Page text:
It appears we are living through a period of historical records. For those of you living in this area, we have managed to get through most of the coldest winter on record. We are also close to the record for snowiest winter as well. Closer to my usual topic, the current economic expansion is closing in on becoming the longest economic expansion in history, but one of the mildest recoveries since the Great Depression. The current expansion began 10 years ago, following the worst of the Great Recession, and if the economy continues to expand, as expected, this summer we will set the record.
Even though the Great Recession can be viewed through a rear view mirror, there are still a few remnants that we are dealing with. As that financial crisis unfolded, the federal government intervened and placed Fannie Mae (Federal National Mortgage Association) and Freddie Mac (Federal Home Loan Mortgage Corporation), into conservatorship. The Feds placed $187 billion of capital into these and required their earnings to be paid directly to the U.S. Treasury. There they sit, 10 years later, still operating and their business has become a source of income for the government, with cumulative dividend payments now in excess of $100 billion of the capital injection they received.
Fannie Mae started in 1938 from a New Deal program to support home sales by purchasing mortgages from lenders. By 1970, the bundling of mortgage loans into securities had taken off and Fannie Mae became a private company. The government created Freddie Mac to compete with Fannie Mae. As the market for mortgages increased, so did these agencies’ importance. Beginning in the 1980s, mortgages stopped being long-dated assets held on bank balance sheets. Mortgage-backed securities (MBS) allowed mortgage originators to bundle them and resell mortgage securities to investors. The agencies guaranteed the performance. Although the agencies were private institutions, they had credit lines from the U.S. Treasury and many investors assumed they were backed by the federal government. A number of regulatory and legislative changes helped to make mortgage financing available to more consumers by these government sponsored entities (GSEs). Maybe a little too much, given the excesses just prior to the financial crisis of a decade ago. The GSEs started to carry more of the mortgage debt on their books, entered areas beyond their initial charters, and operated with low capital levels. When the financial crisis occurred, these agencies were at risk of failure. To avoid a collapse of the mortgage markets, the government intervened, to stabilize the mortgage markets and keep the MBS market alive.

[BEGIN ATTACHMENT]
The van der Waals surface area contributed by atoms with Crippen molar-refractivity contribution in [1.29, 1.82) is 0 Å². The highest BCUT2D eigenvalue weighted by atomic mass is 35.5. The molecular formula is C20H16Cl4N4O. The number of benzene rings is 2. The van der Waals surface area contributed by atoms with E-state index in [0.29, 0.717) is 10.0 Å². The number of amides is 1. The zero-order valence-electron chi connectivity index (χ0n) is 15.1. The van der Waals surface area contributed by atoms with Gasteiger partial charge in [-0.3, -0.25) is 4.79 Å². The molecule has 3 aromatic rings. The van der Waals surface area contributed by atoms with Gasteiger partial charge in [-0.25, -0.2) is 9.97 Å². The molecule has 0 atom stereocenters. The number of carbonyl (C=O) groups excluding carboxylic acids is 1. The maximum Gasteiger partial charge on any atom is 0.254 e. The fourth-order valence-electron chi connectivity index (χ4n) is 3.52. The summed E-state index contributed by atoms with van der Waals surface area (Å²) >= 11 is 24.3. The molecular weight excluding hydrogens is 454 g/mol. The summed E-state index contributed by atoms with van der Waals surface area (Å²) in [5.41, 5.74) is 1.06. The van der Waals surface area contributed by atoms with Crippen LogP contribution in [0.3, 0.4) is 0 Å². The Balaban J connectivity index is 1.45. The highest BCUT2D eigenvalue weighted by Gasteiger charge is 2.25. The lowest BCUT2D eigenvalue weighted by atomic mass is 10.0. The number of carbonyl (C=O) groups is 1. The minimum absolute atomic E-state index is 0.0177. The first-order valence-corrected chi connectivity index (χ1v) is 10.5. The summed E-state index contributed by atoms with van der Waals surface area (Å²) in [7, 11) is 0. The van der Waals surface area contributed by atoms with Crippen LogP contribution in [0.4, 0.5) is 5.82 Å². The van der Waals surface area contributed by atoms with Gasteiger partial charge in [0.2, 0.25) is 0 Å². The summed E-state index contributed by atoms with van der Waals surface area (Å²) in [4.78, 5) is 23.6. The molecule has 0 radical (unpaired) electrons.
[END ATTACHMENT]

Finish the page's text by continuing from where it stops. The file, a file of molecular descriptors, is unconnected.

Ten years later and there are calls to put this behind us and move these agencies back into private hands. There are some obstacles to this however. The GSEs have not rebuilt their capital to a level of safety, as all the net income has been repaid to the government as dividends. The shareholders of these private concerns have filed lawsuits, yet to be resolved. There are issues with their prior governance structure being continued and allowed to recreate risks that were systemic to the entire financial system. Changes are required to prevent this. Finally, the government may not be so willing to give up this revenue stream and voters may be hesitant to approve actions to deregulate the housing market with the crisis still fresh in their minds.
There has been discussion of exiting the current situation. A number of proposals, both from the administration and Congress, call for privatization of the agencies’ functions. This may promote more competition from a larger pool of private concerns, reducing costs in a more competitive market and reducing systemic risk of market concentration. But, without explicit or implicit government backing, or insurance provided by Fannie or Freddie, costs might increase to reflect higher risks associated with these types of assets. Any benefits or costs would likely be passed along to the consumer, mortgage borrowers.
It may be time to put this aspect of the financial crisis behind us. The housing and mortgage markets have mostly recovered, returning to a healthier phase. With the initial goals of the government intervention achieved, it may be time to implement reform to avoid past excesses and put this market on a more sustainable path.
David Helscher is a senior vice president and trust officer with Clinton National Bank.